The further we delve into this home entertainment hobby, the more equipment we find we own, and the more maintenance it all requires. There are two great reasons to keep our TVs, projectors, receivers and speakers in tip-top condition. The first, of course, is to make our capital investments pay off, and save us from having to replace gadgets on a more frequent basis. The second is to keep everything looking as good and working as well as possible in the event that when we do decide to upgrade a component, we can confidently resell it via eBay, Craigslist, Audiogon or any other reputable trading hub. Sometimes it is equally satisfying to pass on used equipment in good condition to family or friends too.

Here is a breakdown of some good practices for maintaining pristine, shiny and fully-functioning AV equipment. We have divided the information into two areas for Part One of this series, namely ‘Boxes and Packaging’ and ‘Equipment Cleaning’. In the coming days, Part Two of this guide will consist of ‘System Cooling’, ‘Cable Management’ and ‘Power Management’.

Boxes and Packaging

Based on the earlier point about resale, whenever possible you should consider keeping boxes and packaging for everything you buy. We have all bought devices in the past and discarded the packaging thinking we will never need it, only to find on house moving day that we wish we hadn’t. Even more devastating is when you decide to resell and find that you haven’t got the right materials to ship the product to a buyer. If you can demonstrate on eBay, for example, that you have kept the molded foam, operation manual, clear ziplock bags and even the original twisty cable ties for, say, a home theater receiver, the item should easily command 20 – 30% above the base value at auction. (If the unit has the added bonus of an immaculately cared-for front panel and body too, you’ll get buyers flocking to your sale page.) Bear in mind too that hi-fi trading website Audiogon mandates that all audio and video equipment should be double-boxed to protect the original factory-issued packaging when shipping to buyers.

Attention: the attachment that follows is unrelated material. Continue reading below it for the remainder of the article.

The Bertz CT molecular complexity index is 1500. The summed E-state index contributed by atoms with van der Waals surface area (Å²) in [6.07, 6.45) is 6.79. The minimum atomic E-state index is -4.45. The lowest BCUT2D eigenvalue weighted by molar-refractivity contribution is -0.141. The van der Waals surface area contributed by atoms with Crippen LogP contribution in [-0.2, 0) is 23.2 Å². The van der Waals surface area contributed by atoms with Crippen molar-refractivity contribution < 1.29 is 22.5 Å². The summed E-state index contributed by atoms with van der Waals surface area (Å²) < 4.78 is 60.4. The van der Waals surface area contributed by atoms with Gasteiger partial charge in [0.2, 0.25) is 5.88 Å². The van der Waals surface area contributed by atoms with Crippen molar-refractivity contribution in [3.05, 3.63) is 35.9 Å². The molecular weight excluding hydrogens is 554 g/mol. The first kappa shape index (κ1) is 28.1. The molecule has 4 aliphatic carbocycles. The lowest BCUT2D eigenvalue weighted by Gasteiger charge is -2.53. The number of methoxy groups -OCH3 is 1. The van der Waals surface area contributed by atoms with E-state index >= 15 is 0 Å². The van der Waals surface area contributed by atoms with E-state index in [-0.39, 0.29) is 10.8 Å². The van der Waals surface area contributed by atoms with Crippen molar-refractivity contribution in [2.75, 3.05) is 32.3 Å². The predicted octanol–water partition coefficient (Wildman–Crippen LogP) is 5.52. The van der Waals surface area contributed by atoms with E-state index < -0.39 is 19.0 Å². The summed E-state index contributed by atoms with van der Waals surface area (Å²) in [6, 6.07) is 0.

Equipment Cleaning

Displays

It’s fine to use a regular but clean dusting cloth and small amount of water or Windex on a TV’s bezel and stand, but always check the operating manual for specifics about how to treat particular surfaces as recommended by the manufacturer. You will notice that the display screen area itself will attract all manner of small blotches and stains, simply from existing in a regular household inhabited by humans and domestic pets. Try to look at your TV display’s screen area in reflected natural light and take a slightly water-moistened micro-fiber (specifically for photographic lenses or the silk type for reading glasses), and clean stains in a gentle circular motion until they disappear. You can then apply an unused dry portion of the micro-fiber cloth to the same area to make sure there is no water residue.

Photographic Lens Blower and Micro-fiber Cloth

If you own a projector, you should keep the cabinet clean using a dry or slightly water-moistened cloth. If you have a ceiling-mounted unit, it is good to clear dust from the upper surface at least once every couple of weeks, and most importantly to remove debris from the lens and lens housing. You can use a photographic lens blower to remove excess dust from the lens glass and surrounding area, but never use a commercial compressed air can, which can leave a residue and could potentially penetrate the lens housing openings. If you have a stubborn stain on the glass itself, apply a micro-fiber cloth with a tiny amount of distilled or purified water. The manufacturer may recommend a particular liquid cleaning solution, so make sure you follow the guidelines closely. If you can avoid ever having to clean lens glass at all, so much the better, and it is always good policy to replace the lens cap after every use.